Some greenery among grey

January 18, 2023 · 4 minute read
Some greenery among grey

Have you ever pulled into a shopping center and felt a little depressed for some reason? Sitting in your car as you peer across the endless concrete wasteland, you may come to realize the lack of a natural landscape. You don’t see any greenery, and the few tree wells present are actually tree coffins, full of dead or declining trees, slowly becoming a desolate wasteland. The beauty of a lush and vibrant atmosphere has been completely overlooked by the development, and you are left feeling sad and unwelcome. How did we get here?

In most municipalities throughout the Central Virginia region, new development of both residential and commercial properties come with requirements for landscape and tree installations. In many cases, these buildings cannot be occupied until these regulations are met. While these local regulations are wonderful at ensuring that new plants are added to promote the development of future canopy coverage, it typically puts trees in areas that normally would not have them, and often creates a maintenance issue that most tree owners don’t understand. For this reason, tree care can be an afterthought on a commercial landscape, seen as an unneeded cost that falls well below lawn care, irrigation, and even snow removal.

If the trees are small enough, landscape maintenance companies tend to take over the tree care as well as the plant and shrub care, though proper arboricultural practices are seldom the goal. Limb raising and building clearance are usually the only focus, and once the limbs are above 12 feet, the landscape companies will no longer work on them. It is usually at this point that maintenance falls off, which is when newly developing trees need pruning and care the most. Trees are much like children, in that a poorly raised child or tree will have a very hard time turning into a strong and successful individual. Left to their own devices, bad habits (poor architecture), bad behavior (out of control growth), and a bad disposition (safety issues) will undoubtedly develop with unmanaged maturity. In respect to trees, it is essential that they be maintained as they mature, in order to keep a healthy and contiguous urban canopy.

It is highly likely that if you are reading this, you are on the residential side of tree care, where it is you and/or your family that make the decisions about trees on your property. It is almost completely up to you what decision you make regarding your trees, as you have to weigh the pros and cons of every decision when it comes to tree care and management. Things are not usually so easy for the manager of commercial landscapes. Budgets have to be developed, multiple bids must be obtained, risk must be assessed, and the number of decision makers can balloon. With all of these factors, it is not surprising that the care of trees often falls to the side and attention is only paid when something goes wrong – leading to the idea that trees are more of a costly liability than an asset to the property. With a small amount of proactivity, managing trees in a commercial setting can be much easier.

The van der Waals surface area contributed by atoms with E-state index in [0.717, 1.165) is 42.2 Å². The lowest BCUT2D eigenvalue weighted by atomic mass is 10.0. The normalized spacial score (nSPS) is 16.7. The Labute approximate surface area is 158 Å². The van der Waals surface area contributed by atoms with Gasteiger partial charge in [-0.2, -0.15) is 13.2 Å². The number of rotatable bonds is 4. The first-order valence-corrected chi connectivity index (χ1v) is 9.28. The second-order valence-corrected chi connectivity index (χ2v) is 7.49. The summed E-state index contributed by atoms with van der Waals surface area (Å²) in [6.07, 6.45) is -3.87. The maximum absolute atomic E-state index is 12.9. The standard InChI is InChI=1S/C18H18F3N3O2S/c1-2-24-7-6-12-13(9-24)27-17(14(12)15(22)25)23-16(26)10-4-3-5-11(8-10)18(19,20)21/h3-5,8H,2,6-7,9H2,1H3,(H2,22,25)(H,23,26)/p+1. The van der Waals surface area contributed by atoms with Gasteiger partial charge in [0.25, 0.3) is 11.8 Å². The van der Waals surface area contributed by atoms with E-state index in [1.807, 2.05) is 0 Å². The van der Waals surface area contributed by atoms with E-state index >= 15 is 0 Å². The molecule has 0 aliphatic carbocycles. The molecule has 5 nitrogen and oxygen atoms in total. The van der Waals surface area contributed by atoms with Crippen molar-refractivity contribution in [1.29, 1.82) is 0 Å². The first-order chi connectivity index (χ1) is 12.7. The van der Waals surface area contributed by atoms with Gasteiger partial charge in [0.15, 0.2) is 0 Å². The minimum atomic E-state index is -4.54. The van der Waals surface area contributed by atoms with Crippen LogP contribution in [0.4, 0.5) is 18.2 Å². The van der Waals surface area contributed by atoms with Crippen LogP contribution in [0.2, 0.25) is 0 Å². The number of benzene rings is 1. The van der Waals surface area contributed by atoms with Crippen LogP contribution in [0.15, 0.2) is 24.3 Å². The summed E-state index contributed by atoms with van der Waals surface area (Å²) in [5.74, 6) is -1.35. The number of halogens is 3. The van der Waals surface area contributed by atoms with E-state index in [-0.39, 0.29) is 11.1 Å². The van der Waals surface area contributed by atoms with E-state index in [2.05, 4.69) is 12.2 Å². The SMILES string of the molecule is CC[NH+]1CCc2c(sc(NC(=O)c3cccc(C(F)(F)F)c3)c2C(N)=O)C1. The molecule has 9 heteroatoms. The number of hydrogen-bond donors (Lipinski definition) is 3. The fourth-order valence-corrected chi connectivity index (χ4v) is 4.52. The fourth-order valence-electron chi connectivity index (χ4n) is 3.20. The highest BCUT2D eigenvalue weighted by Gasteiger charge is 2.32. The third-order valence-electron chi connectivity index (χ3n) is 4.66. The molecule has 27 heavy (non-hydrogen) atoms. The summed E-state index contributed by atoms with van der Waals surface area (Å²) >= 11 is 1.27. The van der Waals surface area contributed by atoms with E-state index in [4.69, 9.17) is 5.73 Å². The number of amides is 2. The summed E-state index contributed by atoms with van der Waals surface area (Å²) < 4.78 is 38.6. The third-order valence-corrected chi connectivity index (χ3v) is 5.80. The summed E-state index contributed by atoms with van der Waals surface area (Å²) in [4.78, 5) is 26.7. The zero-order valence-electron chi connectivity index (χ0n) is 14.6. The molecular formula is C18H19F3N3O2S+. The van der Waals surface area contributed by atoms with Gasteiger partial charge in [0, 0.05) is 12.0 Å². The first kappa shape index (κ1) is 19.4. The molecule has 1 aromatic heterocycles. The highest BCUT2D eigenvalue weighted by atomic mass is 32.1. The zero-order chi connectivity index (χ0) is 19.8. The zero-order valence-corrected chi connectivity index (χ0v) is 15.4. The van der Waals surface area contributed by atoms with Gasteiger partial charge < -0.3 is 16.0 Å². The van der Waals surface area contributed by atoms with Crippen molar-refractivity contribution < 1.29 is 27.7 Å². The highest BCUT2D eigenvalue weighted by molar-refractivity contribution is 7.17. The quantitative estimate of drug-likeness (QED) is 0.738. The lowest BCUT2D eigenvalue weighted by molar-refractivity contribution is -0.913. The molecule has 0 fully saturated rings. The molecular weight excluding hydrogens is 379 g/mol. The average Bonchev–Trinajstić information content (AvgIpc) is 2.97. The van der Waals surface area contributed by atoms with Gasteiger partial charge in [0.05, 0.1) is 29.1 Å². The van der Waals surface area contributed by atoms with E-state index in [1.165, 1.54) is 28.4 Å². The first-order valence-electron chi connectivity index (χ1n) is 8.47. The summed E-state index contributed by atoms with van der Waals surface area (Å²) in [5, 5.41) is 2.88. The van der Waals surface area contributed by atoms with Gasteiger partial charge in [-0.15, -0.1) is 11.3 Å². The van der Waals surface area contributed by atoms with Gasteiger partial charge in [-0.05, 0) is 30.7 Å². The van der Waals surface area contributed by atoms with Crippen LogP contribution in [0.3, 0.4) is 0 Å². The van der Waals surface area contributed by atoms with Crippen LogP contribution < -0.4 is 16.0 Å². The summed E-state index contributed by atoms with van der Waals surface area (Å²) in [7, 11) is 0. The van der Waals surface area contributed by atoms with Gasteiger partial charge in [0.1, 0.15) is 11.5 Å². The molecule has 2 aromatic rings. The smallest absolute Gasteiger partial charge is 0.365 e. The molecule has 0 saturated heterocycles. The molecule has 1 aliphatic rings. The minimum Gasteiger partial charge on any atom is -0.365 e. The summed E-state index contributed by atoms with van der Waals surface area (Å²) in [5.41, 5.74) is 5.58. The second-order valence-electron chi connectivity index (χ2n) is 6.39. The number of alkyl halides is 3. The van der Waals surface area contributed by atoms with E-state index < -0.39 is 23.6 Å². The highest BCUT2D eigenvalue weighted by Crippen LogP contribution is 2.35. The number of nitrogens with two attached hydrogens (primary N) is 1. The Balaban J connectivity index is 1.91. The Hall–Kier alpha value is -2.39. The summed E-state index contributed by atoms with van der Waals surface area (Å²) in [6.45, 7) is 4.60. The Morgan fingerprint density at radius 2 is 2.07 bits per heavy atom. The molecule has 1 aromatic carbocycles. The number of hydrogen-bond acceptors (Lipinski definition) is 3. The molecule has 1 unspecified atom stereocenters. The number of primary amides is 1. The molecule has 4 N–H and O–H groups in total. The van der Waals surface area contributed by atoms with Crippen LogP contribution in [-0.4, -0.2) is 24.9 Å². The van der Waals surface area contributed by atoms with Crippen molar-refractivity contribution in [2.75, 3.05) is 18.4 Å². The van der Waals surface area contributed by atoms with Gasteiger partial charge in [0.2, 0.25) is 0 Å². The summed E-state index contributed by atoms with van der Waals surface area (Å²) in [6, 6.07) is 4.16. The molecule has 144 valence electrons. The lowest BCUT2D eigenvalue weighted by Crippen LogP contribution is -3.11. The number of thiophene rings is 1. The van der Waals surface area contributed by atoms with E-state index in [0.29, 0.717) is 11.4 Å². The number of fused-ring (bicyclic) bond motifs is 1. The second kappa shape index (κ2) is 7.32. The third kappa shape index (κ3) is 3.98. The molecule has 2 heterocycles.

When considering what to do with your commercial property, you could start with an inspection of the entire property from an arborist. Their job and duty as a tree care technician is to identify and mitigate the potential risk of damage or injury to the structures and people on the property, while keeping in mind the health and longevity of the tree. Trees that need to be removed or pruned will be included in an itemized estimate that leaves the owner / manager of the property with the decision of how to proceed. A responsible tree care company will work to minimize the risks and have a plan for the remaining trees on site, usually followed up by routine yearly inspections. These inspections and evaluations will help to save money over time. They’ll most likely lead to reduced maintenance, and will act as some protection from liability in the event of a freak tree accident on the property. By establishing a record of maintenance and care of the trees, it can be much easier to show that the property owner was not negligent.

But why does any of this really matter?

Richmond is a beautiful city, and one of the greatest features we have (aside from the James) is a wonderful urban canopy that keeps our city a little bit cooler and a whole lot more attractive. I know that if you are reading this right now, I am preaching to the choir. You likely understand the beauty and need for our trees to maintain the charm of our city. If you are a homeowner who manages the health and safety of a tree or trees on your property, you are a small part of one of three major groups who maintain our city’s trees. The other two managing groups are commercial and municipal, which make up large swathes of the urban canopy. It can be monumentally hard to make changes on the municipal side, as budgets and bureaucracy are hard to change.

It is highly likely that you or someone you know works in an office park, lives in an apartment complex, or shops at a grocery store or mall, all of which likely have trees. Even if you are not a commercial tree manager, it can be easy to influence change by simply acknowledging the trees and the benefits they provide to you and your community. A small amount of appreciation and knowledge can go a long way to improving a large portion of our urban environment.